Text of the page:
One of my favorite views of Shanghai is from the top floor of the Hyatt. Compared to some of the more popular bars on the Bund, Vue Bar is a quieter establishment, where you don’t have to jostle with a crowd for a comfortable position, and might even find a corner to sit down for an evening of quiet conversation.
The tall building in the middle is the Oriental Pearl Tower. Planned as the tallest building in Asia, its construction was the first of many efforts of China’s ambitious plan to find its place at the table of world leaders. I recall my awe as a small town girl visiting it for the first time in 1994, when my family traveled to Shanghai to embark on our immigrant journey. There were no other skyscrapers even close to its height then, and the tower stood as a lonely giant against a clear blue sky.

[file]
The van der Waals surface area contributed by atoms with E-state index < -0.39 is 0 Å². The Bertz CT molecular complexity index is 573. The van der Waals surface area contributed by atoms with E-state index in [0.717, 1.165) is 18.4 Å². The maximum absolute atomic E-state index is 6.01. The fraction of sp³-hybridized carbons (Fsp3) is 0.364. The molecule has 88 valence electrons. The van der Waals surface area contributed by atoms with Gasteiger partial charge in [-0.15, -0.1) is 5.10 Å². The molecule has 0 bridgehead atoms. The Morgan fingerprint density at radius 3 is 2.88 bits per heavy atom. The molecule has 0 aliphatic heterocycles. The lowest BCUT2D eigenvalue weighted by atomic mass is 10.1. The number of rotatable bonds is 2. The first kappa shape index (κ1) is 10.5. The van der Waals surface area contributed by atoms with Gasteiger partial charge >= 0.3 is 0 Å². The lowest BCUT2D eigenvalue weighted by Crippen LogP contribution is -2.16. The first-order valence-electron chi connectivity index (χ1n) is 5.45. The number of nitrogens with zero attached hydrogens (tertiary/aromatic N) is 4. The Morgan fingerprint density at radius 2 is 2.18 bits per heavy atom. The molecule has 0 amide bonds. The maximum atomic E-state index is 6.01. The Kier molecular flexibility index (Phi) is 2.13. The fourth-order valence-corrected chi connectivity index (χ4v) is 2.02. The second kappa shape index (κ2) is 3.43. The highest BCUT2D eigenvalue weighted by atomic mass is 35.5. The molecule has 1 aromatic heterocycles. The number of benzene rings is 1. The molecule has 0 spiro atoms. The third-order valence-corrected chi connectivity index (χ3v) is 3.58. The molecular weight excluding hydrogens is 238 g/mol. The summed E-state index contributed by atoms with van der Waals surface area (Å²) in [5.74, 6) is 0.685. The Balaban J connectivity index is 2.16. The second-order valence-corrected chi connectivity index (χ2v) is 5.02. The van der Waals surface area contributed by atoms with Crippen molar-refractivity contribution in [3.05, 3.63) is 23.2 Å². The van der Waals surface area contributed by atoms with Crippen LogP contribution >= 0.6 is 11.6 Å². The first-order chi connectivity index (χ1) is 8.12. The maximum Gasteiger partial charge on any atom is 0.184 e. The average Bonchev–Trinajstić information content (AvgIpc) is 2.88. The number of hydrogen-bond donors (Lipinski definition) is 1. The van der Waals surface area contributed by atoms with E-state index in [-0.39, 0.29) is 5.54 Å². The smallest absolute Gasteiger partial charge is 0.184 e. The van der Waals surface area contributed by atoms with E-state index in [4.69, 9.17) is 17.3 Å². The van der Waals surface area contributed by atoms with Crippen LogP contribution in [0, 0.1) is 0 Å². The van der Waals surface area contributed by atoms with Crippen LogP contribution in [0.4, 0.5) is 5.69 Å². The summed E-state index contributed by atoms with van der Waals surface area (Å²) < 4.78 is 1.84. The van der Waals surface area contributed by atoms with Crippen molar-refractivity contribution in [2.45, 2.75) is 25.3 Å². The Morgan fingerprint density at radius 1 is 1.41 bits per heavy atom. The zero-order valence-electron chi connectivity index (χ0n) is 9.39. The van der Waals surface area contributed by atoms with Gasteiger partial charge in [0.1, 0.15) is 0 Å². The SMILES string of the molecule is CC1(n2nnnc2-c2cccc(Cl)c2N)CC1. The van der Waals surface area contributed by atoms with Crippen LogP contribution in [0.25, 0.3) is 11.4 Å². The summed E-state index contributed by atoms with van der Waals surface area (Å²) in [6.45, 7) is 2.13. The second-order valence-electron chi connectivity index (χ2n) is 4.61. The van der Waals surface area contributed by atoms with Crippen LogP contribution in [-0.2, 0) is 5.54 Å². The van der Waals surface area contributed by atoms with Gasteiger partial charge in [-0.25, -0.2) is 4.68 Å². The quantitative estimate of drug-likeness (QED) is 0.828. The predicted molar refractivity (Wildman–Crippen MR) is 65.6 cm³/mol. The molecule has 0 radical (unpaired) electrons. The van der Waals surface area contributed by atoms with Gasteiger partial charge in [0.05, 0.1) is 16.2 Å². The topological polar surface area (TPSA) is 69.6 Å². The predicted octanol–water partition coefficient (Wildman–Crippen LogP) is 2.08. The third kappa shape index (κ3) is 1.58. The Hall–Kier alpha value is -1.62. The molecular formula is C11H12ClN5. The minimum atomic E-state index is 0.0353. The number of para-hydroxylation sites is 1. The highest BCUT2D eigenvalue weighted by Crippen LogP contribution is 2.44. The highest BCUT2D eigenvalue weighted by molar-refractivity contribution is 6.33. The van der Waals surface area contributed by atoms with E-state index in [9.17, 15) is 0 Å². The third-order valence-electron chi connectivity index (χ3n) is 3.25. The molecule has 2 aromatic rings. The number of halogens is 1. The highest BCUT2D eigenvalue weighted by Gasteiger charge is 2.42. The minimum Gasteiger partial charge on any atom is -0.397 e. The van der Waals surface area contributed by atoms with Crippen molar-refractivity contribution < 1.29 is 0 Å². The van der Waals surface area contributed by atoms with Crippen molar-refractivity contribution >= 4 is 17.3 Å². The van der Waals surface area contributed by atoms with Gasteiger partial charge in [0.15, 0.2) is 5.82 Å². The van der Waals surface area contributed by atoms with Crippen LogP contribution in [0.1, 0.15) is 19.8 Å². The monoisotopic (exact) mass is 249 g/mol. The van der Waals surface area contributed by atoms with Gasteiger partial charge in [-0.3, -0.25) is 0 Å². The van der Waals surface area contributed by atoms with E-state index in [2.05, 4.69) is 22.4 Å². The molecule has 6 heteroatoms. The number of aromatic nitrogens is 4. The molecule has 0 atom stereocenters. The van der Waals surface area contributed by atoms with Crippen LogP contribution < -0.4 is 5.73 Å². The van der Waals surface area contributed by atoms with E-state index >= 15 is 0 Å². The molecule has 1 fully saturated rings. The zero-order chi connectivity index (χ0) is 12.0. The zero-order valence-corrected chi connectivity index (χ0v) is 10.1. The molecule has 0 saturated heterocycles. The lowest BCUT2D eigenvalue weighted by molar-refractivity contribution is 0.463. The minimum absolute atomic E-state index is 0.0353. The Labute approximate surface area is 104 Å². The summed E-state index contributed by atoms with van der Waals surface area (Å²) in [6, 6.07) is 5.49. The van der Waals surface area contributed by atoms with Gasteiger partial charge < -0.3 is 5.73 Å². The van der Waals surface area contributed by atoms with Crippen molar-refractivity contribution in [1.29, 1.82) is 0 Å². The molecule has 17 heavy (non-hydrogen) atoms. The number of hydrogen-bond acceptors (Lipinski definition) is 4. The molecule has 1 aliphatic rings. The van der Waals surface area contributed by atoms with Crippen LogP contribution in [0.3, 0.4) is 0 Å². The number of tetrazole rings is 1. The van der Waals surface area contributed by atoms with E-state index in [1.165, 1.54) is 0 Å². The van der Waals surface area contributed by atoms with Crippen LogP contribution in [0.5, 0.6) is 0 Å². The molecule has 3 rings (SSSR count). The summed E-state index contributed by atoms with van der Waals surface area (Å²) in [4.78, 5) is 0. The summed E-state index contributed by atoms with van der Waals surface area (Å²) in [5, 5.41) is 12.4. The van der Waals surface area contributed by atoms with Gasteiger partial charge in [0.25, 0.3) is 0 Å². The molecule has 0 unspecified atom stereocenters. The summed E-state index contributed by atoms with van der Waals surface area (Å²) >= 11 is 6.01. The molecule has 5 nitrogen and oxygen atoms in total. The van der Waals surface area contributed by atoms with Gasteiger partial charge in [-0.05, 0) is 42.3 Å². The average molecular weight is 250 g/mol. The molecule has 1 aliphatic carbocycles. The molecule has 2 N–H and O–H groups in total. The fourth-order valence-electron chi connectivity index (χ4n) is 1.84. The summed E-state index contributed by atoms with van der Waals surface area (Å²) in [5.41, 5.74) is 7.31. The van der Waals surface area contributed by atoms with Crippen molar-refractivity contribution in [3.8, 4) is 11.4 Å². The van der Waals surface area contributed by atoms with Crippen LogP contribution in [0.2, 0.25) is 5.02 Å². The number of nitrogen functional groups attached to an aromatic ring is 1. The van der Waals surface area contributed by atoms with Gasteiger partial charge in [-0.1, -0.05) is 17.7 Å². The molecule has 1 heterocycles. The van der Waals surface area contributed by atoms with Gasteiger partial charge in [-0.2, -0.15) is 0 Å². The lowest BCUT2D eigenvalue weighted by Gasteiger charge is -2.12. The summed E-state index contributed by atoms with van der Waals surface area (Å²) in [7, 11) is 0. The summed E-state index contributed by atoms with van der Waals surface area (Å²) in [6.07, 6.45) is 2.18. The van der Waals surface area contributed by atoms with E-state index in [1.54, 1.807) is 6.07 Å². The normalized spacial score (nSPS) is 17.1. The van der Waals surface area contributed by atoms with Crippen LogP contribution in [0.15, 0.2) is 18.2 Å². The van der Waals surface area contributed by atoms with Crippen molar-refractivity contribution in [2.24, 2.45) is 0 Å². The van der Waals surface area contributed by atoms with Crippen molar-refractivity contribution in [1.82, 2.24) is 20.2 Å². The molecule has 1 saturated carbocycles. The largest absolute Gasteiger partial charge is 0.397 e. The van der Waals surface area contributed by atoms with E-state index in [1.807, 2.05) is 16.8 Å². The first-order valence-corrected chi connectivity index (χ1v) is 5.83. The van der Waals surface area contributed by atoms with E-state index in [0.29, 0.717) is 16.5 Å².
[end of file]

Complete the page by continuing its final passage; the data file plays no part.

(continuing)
Twenty three years later, the Oriental Tower no longer stands alone, as skyscrapers shot into the sky one after another to keep up with the booming economy. As an American expat working in Shanghai, I had a mixed sense of pride, sadness, and confusion. Proud that my homeland has become a world power, sad that I no longer feel like this is home, and confused as to where exactly I belong.
If nothing else, my time in Shanghai helped me solidify my identity, and made me feel more comfortable about not belonging. I realized that I may never truly feel like I belong anywhere, but everywhere I go, I’m able to find a group of misfits just like me, eager to explore the world to discover who they really are.